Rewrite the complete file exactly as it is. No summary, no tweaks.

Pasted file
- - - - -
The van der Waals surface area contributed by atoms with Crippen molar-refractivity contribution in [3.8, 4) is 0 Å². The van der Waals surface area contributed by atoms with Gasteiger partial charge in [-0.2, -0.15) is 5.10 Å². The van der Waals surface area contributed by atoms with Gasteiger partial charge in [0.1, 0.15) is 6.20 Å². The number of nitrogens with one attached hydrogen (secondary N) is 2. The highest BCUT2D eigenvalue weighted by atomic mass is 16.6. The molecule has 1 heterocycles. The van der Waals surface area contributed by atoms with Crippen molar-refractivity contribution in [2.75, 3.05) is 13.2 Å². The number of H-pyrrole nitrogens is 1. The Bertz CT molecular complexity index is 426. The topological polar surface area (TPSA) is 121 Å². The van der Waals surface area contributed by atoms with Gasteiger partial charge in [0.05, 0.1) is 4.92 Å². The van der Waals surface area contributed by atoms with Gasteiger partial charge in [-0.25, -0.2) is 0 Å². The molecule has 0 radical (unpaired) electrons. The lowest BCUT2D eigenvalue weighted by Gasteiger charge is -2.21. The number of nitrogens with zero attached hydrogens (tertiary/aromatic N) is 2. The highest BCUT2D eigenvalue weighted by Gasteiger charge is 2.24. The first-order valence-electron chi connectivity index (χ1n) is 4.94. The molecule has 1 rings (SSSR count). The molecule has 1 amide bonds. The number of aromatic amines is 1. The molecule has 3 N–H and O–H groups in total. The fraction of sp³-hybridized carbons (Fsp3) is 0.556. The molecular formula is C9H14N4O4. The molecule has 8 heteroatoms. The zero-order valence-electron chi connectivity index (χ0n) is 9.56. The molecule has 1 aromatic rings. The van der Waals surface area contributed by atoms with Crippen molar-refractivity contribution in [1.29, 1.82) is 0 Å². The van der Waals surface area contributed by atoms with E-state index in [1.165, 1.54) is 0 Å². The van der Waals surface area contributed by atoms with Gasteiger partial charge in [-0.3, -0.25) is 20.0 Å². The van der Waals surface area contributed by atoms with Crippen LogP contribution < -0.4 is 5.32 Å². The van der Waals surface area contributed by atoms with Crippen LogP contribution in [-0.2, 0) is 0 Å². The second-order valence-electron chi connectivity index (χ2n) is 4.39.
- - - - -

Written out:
The van der Waals surface area contributed by atoms with Crippen molar-refractivity contribution in [3.8, 4) is 0 Å². The van der Waals surface area contributed by atoms with Gasteiger partial charge in [-0.2, -0.15) is 5.10 Å². The van der Waals surface area contributed by atoms with Gasteiger partial charge in [0.1, 0.15) is 6.20 Å². The number of nitrogens with one attached hydrogen (secondary N) is 2. The highest BCUT2D eigenvalue weighted by atomic mass is 16.6. The molecule has 1 heterocycles. The van der Waals surface area contributed by atoms with Crippen molar-refractivity contribution in [2.75, 3.05) is 13.2 Å². The number of H-pyrrole nitrogens is 1. The Bertz CT molecular complexity index is 426. The topological polar surface area (TPSA) is 121 Å². The van der Waals surface area contributed by atoms with Gasteiger partial charge in [0.05, 0.1) is 4.92 Å². The van der Waals surface area contributed by atoms with Gasteiger partial charge in [-0.25, -0.2) is 0 Å². The molecule has 0 radical (unpaired) electrons. The lowest BCUT2D eigenvalue weighted by Gasteiger charge is -2.21. The number of nitrogens with zero attached hydrogens (tertiary/aromatic N) is 2. The highest BCUT2D eigenvalue weighted by Gasteiger charge is 2.24. The first-order valence-electron chi connectivity index (χ1n) is 4.94. The molecule has 1 rings (SSSR count). The molecule has 1 amide bonds. The number of aromatic amines is 1. The molecule has 3 N–H and O–H groups in total. The fraction of sp³-hybridized carbons (Fsp3) is 0.556. The molecular formula is C9H14N4O4. The molecule has 8 heteroatoms. The zero-order valence-electron chi connectivity index (χ0n) is 9.56. The molecule has 1 aromatic rings. The van der Waals surface area contributed by atoms with Crippen molar-refractivity contribution in [1.29, 1.82) is 0 Å². The van der Waals surface area contributed by atoms with E-state index in [1.165, 1.54) is 0 Å². The van der Waals surface area contributed by atoms with Gasteiger partial charge in [-0.3, -0.25) is 20.0 Å². The van der Waals surface area contributed by atoms with Crippen LogP contribution < -0.4 is 5.32 Å². The van der Waals surface area contributed by atoms with Crippen LogP contribution in [-0.2, 0) is 0 Å². The second-order valence-electron chi connectivity index (χ2n) is 4.39.